The Creating Knowledge session opened with Julian Unkel and Alexander Haas’ work on ‘Credibility and Search Engines. The Effects of Source Reputation, Neutrality and Social Recommendations on the Selection of Search Engine Results.’ Using a model of search engine results they added different credibility cues, including markers of the reputation of the source, neutrality of the source, and social recommendations. Students participating in the experiment tended to choose ‘high neutrality’ sources, and also preferred links with a high reputation (news sites).
Reputation influences the probability of selecting a result, but has a weaker effect than rank (how high a source turns up in the search list): other credibility cues don’t have as much of an impact. This leads to two kinds of theoretical conclusion: firstly, that people think about credibility in a secondary way; or, that search rank is seen as a credibility cue. Future research will include modelling images with Google rather than DuckDuckGo, focusing on source cues, and looking at dwell time on different sources.
Next up, Colin Doty talked about ‘Believing the Internet: user comments about vaccine safety’. This research tries to understand misinformation on the Internet. The general theory is that the Internet increases information (because anyone can post; AND/OR it’s easy to retrieve; AND/OR spread of information is rapid; AND/OR echo chambers develop). Doty, instead, focuses on understanding why people believe what they do. He focuses on vaccines because this isn’t a case where there’s uncertainty in the research: instead, like climate change, there’s a strong consensus claims truth and a tiny minority in the research community disputing them (much of it, like Wakefield’s study, discredited).
Thinking about the kinds of claims being made online opposing vaccines, one issue is the way risk/benefit analyses are framed (for example, claims that only one person in a thousand dies of measles while vaccines are “putting everyone at risk of autism”). Searching for “vaccines” on google leads to autocomplete options that include “vaccines cause autism”, and search results lead to breakdowns that over-represent the risk of the vaccines, compared to a straight literature search/meta-analysis (turning up a much higher proportion of anti-vaccine search results than exist in the research).
Other routes to misinformation online include the use of ‘common sense’ reasoning (“it stands to reason that vaccines must…”), motivated reasoning (people’s desire to hold onto ideas they’re emotionally attached to, and the emotional nature of concerns around children’s safety), the spread of personal stories and claims to authority around this (sharing personal anecdotes about vaccination – “my child got vaccinated and the next day they had extreme behaviour changes” – that are used to push back against doctors’ claims of authority). There’s also a new claim to authority being made: parents “do their own research”, arguing that the Internet is leading them to an unobscured truth. This kind of motivated reasoning can be linked to echo chambers theories: that people go looking for information that will support their felt beliefs. One notable trend found here is the rise in the perception of the ability to know, as anti-vaccination advocates claim that “the internet has empowered me with knowledge/research”.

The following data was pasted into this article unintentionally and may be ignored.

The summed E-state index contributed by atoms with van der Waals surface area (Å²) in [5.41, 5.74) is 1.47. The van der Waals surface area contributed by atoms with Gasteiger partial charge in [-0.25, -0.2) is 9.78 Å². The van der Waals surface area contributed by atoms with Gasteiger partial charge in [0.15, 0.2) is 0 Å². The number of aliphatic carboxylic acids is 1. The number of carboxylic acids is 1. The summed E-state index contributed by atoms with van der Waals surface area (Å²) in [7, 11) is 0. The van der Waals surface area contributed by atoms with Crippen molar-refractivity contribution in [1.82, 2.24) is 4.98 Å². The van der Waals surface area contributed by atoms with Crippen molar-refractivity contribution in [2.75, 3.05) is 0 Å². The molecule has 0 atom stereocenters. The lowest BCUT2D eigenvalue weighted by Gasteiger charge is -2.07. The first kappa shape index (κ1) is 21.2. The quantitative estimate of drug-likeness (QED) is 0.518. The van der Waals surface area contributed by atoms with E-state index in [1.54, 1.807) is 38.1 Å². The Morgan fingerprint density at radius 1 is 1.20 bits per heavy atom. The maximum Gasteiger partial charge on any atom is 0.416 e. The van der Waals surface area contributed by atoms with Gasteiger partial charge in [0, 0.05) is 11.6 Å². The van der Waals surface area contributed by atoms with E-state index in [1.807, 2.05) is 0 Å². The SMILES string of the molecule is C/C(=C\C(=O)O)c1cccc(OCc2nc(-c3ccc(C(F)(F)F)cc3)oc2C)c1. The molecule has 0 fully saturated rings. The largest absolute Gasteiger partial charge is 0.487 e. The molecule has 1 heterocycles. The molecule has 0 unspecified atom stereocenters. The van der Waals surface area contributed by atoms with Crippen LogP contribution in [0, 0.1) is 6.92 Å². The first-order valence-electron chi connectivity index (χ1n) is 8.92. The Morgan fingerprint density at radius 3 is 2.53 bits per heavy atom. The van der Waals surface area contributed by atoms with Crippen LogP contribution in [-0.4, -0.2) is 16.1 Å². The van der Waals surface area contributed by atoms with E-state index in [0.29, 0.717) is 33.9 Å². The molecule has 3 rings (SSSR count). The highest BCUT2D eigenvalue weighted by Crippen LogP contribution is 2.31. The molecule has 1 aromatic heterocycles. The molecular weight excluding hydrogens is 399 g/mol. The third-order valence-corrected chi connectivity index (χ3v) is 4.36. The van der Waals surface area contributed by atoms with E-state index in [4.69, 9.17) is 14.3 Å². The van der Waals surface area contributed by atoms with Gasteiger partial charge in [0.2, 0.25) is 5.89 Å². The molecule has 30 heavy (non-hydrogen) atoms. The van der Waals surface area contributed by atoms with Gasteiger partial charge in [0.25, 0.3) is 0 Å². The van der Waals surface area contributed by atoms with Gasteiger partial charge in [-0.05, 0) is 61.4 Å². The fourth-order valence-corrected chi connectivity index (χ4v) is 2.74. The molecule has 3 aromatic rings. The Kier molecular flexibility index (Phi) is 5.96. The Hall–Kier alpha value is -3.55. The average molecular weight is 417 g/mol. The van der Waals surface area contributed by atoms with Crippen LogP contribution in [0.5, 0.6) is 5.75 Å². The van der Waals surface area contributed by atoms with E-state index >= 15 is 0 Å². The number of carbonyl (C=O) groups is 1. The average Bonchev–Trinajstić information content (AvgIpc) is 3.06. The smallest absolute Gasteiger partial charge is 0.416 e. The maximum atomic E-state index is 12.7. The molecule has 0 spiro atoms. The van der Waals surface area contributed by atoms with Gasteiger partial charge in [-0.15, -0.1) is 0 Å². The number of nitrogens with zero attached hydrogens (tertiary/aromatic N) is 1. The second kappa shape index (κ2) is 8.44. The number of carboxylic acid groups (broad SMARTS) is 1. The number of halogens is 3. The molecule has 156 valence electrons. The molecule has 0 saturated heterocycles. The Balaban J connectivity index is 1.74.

Nicholas Proferes followed with ‘A heuristic for tracing user knowledge of information flow on SMSs’. The problem he’s addressing is the vast user misunderstanding of how social media platforms actually work. For example, users not knowing that Twitter is public by default; Facebook users’ lack of knowledge that their newsfeed is based on an algorithm; Occupy accusing Twitter of censoring Trending Topics – subsequent analysis showed this was actually because the Trending Topic algorithms measure changes in velocity, not ongoing volume; and user responses to the Library of Congress Twitter archive – many users didn’t realise that Twitter was saving their tweets.
All of these issues relate to users’ knowledge of information flow. This matters because our knowledge of information flows on SMS allows us to gauge risks for information disclosure, make meaningful decisions about use, and participate in governance decisions. In part, our knowledge about information flows allows us to push back: our power is limited, but we can participate in networked power (like organising with friends not to use Facebook). However, there’s comparatively little research on the intersection between how information flows online, and how users think information flows online.
Understanding how information flows online is a difficult task: it requires understanding algorithms and design, but also policies, and economic structures. Drawing on Jose Van Dijck’s critical history of social media, Proferes understands information flow as constituted by both technocultural and socioeconomic flows. For Twitter, understanding its system of information flows requires looking at Twitter’s development, user guides, EDGAR search results (NYSE filings), and source code, among other things.
Finally, Leah Scolere and Lee Humphrey’s work on ‘Pinning originality’ examined the curation practices of creative professionals. This starts by understanding Pinterest as a visual discovery tool for finding ideas, and one which privileges curation over creation. This research drew on interviews and participant observation with professional designers. Pinning practices among this group highlighted the idea of originality as performance, process, and product.
Originality was defined differently from how we might expect, here. Rather than being about pinning images taken by the users themselves, it was about taking content from outside Pinterest and pinning it (rather than repinning other’s images). It was also about taking offline design strategies and taking them online, for example, by collecting and effectively curiting inspirational images.
Pinboards are a means for designers to present themselves, as a performance of their identities as designers. Therefore they include a lot of design-related imagery (and a distance between this and what they saw non-designers as pinning, for example, there were no health, recipe, or workout tip pins). Originality as a process was limited by how you can curate a Pinboard, so designers would take a large private Pinboard and repin onto smaller Pinboards. Pinterest allows three private boards: use this as a space to ‘safeguard process’ and try out more ‘edgy’ ideas. There were also links between offline practices and Pinterest use, including face to face discussions between designers about group Pinboards, and conversations about the effort involved in developing Pinboards. Finally, the visibility of pinboards made them into a product presented to others: a way of inspiring imagined audiences.